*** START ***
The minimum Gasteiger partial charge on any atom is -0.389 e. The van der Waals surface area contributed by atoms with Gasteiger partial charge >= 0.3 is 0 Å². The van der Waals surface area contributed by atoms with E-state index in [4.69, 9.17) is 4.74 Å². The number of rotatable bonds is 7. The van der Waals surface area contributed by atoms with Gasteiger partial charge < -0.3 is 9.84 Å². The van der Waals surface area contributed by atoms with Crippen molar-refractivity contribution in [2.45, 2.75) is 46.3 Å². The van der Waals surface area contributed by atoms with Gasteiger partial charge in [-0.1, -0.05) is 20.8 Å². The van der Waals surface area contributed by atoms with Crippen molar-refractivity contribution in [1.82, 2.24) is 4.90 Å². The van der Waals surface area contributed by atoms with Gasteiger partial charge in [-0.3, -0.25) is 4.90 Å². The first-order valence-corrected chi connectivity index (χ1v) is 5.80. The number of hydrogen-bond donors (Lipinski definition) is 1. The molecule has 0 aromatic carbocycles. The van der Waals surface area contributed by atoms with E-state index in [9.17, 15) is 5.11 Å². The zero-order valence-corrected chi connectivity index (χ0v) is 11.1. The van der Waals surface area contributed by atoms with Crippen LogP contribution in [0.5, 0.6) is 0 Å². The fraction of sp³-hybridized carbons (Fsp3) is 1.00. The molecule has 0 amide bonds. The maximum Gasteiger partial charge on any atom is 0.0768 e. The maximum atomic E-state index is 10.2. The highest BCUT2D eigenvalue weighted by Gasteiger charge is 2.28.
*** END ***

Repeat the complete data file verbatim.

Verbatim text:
The minimum Gasteiger partial charge on any atom is -0.389 e. The van der Waals surface area contributed by atoms with Gasteiger partial charge >= 0.3 is 0 Å². The van der Waals surface area contributed by atoms with E-state index in [4.69, 9.17) is 4.74 Å². The number of rotatable bonds is 7. The van der Waals surface area contributed by atoms with Gasteiger partial charge < -0.3 is 9.84 Å². The van der Waals surface area contributed by atoms with Crippen molar-refractivity contribution in [2.45, 2.75) is 46.3 Å². The van der Waals surface area contributed by atoms with Gasteiger partial charge in [-0.1, -0.05) is 20.8 Å². The van der Waals surface area contributed by atoms with Crippen molar-refractivity contribution in [1.82, 2.24) is 4.90 Å². The van der Waals surface area contributed by atoms with Gasteiger partial charge in [-0.3, -0.25) is 4.90 Å². The first-order valence-corrected chi connectivity index (χ1v) is 5.80. The number of hydrogen-bond donors (Lipinski definition) is 1. The molecule has 0 aromatic carbocycles. The van der Waals surface area contributed by atoms with E-state index in [9.17, 15) is 5.11 Å². The zero-order valence-corrected chi connectivity index (χ0v) is 11.1. The van der Waals surface area contributed by atoms with Crippen LogP contribution in [0.5, 0.6) is 0 Å². The fraction of sp³-hybridized carbons (Fsp3) is 1.00. The molecule has 0 amide bonds. The maximum Gasteiger partial charge on any atom is 0.0768 e. The maximum atomic E-state index is 10.2. The highest BCUT2D eigenvalue weighted by Gasteiger charge is 2.28.